Despite the vast size of its coma, Halley’s nucleus is relatively small – barely 15 kilometers long, 8 kilometers wide and roughly 8 kilometers thick. Its mass is also relatively low (an estimated 2.2 × 1014 kg, or 242.5 billion tons) and its average density is about 0.6 g/cm3, indicating that it is made of a large number of small pieces held loosely together.
Spacecraft observations have shown that the gases ejected from the nucleus were 80% water vapor, 17% carbon monoxide and 3–4% carbon dioxide, with traces of hydrocarbons (although more-recent sources give a value of 10% for carbon monoxide and also include traces of methane and ammonia).
The dust particles have been found to be primarily a mixture of carbon–hydrogen–oxygen–nitrogen (CHON) compounds – which are common in the outer Solar System – and silicates, like those found in terrestrial rocks. At one time, it was thought that Halley could have delivered water to Earth in the distant past – based on the ratio of deuterium to hydrogen found in the comet’s water that showed it to be chemically similar to the Earth’s oceans. However, subsequent observations have indicated that this is unlikely.
The ESA’s Giotto (1985-1992) and Russia’s Vega missions (1986) gave planetary scientists their first view of Halley’s surface and structure. The images could only capture roughly 25% of the comet’s surface, but nevertheless revealed an extremely varied topography – with hills, mountains, ridges, depressions, and at least one crater.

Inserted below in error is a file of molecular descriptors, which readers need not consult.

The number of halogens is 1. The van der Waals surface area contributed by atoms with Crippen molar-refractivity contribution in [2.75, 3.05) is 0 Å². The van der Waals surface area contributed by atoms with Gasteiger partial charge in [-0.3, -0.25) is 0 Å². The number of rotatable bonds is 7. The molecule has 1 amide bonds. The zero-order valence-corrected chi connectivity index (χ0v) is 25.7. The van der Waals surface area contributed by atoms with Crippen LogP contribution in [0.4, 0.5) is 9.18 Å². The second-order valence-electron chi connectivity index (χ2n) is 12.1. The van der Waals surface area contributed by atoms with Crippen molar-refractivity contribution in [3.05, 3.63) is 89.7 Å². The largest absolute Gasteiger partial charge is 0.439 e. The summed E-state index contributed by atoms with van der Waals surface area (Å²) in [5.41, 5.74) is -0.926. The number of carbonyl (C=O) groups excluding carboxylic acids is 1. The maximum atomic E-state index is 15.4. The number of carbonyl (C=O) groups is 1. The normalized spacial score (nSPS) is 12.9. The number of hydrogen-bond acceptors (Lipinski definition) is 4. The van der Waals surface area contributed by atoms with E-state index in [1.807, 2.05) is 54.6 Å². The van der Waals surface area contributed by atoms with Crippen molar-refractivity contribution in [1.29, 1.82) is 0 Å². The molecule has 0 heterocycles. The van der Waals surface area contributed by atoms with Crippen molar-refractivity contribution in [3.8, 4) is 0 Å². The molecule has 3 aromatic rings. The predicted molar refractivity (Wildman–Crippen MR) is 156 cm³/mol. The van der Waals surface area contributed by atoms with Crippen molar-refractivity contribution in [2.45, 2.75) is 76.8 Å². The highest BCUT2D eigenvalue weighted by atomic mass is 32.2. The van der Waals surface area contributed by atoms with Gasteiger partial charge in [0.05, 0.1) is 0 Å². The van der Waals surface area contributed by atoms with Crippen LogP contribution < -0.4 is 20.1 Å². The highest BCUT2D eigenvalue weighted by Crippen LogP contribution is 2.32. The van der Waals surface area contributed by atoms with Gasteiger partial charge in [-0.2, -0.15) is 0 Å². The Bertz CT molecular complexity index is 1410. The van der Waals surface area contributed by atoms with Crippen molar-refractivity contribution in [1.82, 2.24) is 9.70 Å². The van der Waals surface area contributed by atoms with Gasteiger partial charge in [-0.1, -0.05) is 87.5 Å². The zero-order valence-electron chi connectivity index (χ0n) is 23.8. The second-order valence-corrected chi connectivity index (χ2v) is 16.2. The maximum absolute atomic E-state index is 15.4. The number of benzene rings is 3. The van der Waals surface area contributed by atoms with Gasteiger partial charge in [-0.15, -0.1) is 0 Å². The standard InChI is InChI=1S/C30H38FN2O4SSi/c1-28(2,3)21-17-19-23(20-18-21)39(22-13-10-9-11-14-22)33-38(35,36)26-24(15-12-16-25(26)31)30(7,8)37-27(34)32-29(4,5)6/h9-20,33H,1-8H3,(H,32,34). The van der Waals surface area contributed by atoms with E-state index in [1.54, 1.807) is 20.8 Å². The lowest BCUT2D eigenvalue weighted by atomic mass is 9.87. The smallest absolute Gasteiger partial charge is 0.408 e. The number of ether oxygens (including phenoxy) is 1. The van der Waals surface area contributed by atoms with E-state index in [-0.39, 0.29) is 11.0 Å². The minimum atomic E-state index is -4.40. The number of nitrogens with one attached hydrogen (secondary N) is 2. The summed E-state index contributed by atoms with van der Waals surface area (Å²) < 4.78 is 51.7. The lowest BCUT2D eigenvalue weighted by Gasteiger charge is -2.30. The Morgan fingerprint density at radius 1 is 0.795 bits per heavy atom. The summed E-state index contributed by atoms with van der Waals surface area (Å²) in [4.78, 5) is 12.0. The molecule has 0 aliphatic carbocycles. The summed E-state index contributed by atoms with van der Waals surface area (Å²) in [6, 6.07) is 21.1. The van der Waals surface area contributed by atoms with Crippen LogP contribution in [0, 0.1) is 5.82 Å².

Role in myths and superstitions:
As already noted, Halley’s Comet has a long and rich history when it comes to being observed by humans. Including its most recent visits, Halley’s Comet has been visible from Earth on 30 separate occasions. The earliest record of which were the Shih Chi and Wen Hsien Thung Khao chronicles, written in China ca. 240 BCE.
While it is believed that Babylonian scribes recorded the appearance of Halley’s Comet when it returned in 164 and 87 BCE, it’s most famous appearance occurred shortly before the 1066 invasion of England by William the Conqueror. Whereas King Harold of England saw the comet as a bad omen, William and his forces interpreted it as a sign of their impending victory (at least according to legend).